From Morbid Obesity To A Bearded Lady: The Weird World Of TLC

Various channels in the Discovery Networks stable have long trafficked in the travails of the morbidly obese, but this “niche” community has been getting even more exposure lately, now that the recurring series called “My 600-lb Life” has settled into a prominent time slot Wednesday nights on Discovery-owned TLC.

I first noticed these mini-documentaries about the sufferings of people whose food addictions (coupled with other psychological and physical issues) had led to extreme weight gains more than 10 years ago.

They were usually found by happenstance on the old Discovery Health channel. You would be idly grazing down the cable channels and suddenly stumble on the arresting sight of a very overweight person in the midst of surgery in which great masses of fatty tissue were being carved off of them.



The patients were both male and female, and they weighed anywhere from 600 to 1,000 lbs. The patients were shown in various phases of their lives -- at home (usually in bed) or in doctors’ offices -- as they tried to cope with their extreme obesity while preparing themselves mentally and physically for some form of surgery that they hoped would get them on the road to extreme weight loss.

The stories were very sad, and the surgery scenes were very graphic and difficult to watch. I remember at least one episode ending with an on-screen postscript informing viewers that the subject of that evening’s show had subsequently died. 

These stories are now on TLC, in the form of this regular “600-lb” series. This past Wednesday, an obese woman named Charity (that’s her in the photo accompanying this blog post) struggled with the usual obesity-related health issues -- both emotional and physical -- until she had lost enough weight to qualify her for surgery (she was advised that she needed to get her weight under 600 lbs and she just made it at 597).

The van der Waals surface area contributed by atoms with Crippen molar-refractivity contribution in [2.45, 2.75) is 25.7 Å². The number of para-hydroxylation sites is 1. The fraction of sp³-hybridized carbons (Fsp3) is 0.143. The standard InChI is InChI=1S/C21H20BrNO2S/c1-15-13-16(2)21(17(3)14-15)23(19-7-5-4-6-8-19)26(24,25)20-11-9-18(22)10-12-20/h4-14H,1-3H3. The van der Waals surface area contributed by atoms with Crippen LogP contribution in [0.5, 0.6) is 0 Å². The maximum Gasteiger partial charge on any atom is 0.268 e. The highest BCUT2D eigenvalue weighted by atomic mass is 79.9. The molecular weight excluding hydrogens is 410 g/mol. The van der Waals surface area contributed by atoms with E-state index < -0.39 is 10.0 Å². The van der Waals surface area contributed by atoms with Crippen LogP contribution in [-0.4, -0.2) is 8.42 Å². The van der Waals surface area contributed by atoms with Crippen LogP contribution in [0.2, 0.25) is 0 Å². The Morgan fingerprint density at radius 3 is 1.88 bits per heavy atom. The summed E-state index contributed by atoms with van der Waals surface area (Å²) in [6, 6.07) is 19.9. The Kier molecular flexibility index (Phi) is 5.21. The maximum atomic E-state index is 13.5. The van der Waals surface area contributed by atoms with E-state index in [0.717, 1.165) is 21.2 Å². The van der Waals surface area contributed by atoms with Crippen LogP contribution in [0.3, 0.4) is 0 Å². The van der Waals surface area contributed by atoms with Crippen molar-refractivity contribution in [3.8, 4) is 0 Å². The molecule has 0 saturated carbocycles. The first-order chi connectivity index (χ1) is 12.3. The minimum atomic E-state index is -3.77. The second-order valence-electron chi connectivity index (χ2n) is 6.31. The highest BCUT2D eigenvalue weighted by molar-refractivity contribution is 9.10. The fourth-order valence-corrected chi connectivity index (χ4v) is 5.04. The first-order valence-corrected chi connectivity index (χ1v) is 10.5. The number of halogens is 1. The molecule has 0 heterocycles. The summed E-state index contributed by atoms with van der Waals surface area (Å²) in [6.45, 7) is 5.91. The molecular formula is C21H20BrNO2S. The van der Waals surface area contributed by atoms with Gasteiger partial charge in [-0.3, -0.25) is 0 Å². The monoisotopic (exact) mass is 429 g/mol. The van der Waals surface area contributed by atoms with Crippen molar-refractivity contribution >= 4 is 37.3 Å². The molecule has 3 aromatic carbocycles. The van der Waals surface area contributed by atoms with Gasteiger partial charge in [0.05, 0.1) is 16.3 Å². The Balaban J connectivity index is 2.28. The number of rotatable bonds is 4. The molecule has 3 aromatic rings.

Charity wasn’t going in for a bariatric bypass, one of the procedures seen typically on these obesity shows. Instead, she was having excess fat cut off of her -- an amount that topped off at 57 pounds worth (this excess “tissue” was weighed on a scale in the operating room). When the hour episode ended, Charity was saying she felt optimistic about her future, although she still looked very obese compared to most of us.

After that show came this other TLC series called “Strange Love,” which tells stories about people with unusual characteristics and their quest for love. Wednesday night’s show featured a young bearded woman in one story who already had a bearded husband who didn’t mind that she had a beard too, and a second story about a black albino man who went on a series of dates.

I will openly admit right here that watching this bearded lady was uncomfortable to me because I have never seen a bearded woman before, except in old photos of carnivals. As the show explained, this woman on “Strange Love” grows whiskers due to a hormonal condition that afflicts a small percentage of women who grow excess hair on their faces and elsewhere.

The main conflict for the bearded lady on this show was this: Should she shave her beard for a ceremony in which she and her husband of five years were going to renew their wedding vows?

TLC is also the network that now has at least three regular series about dwarf families. (I wrote on this subject in a recent blog post.)

What’s the point? Just this: That in a crowded marketplace in which hundreds of TV shows are vying constantly for viewers’ attention, TLC seems to be stepping up its reliance on shows whose imagery -- obese people, a bearded lady, a family of seven dwarfs -- appears to be designed to stop channel-grazers in their tracks and make them settle on TLC.

Back in the 1990s, someone coined the phrase “video Velcro” to describe this kind programming and it’s no less valid today. Now more than ever, TV networks are being challenged to come up with ways of grabbing viewers and making them stick.

Bearded ladies and dwarfs are one way of doing this, I suppose, even if some might be tempted to accuse the TV industry of adopting the same methods and values that got carnival patrons into sideshow tents.

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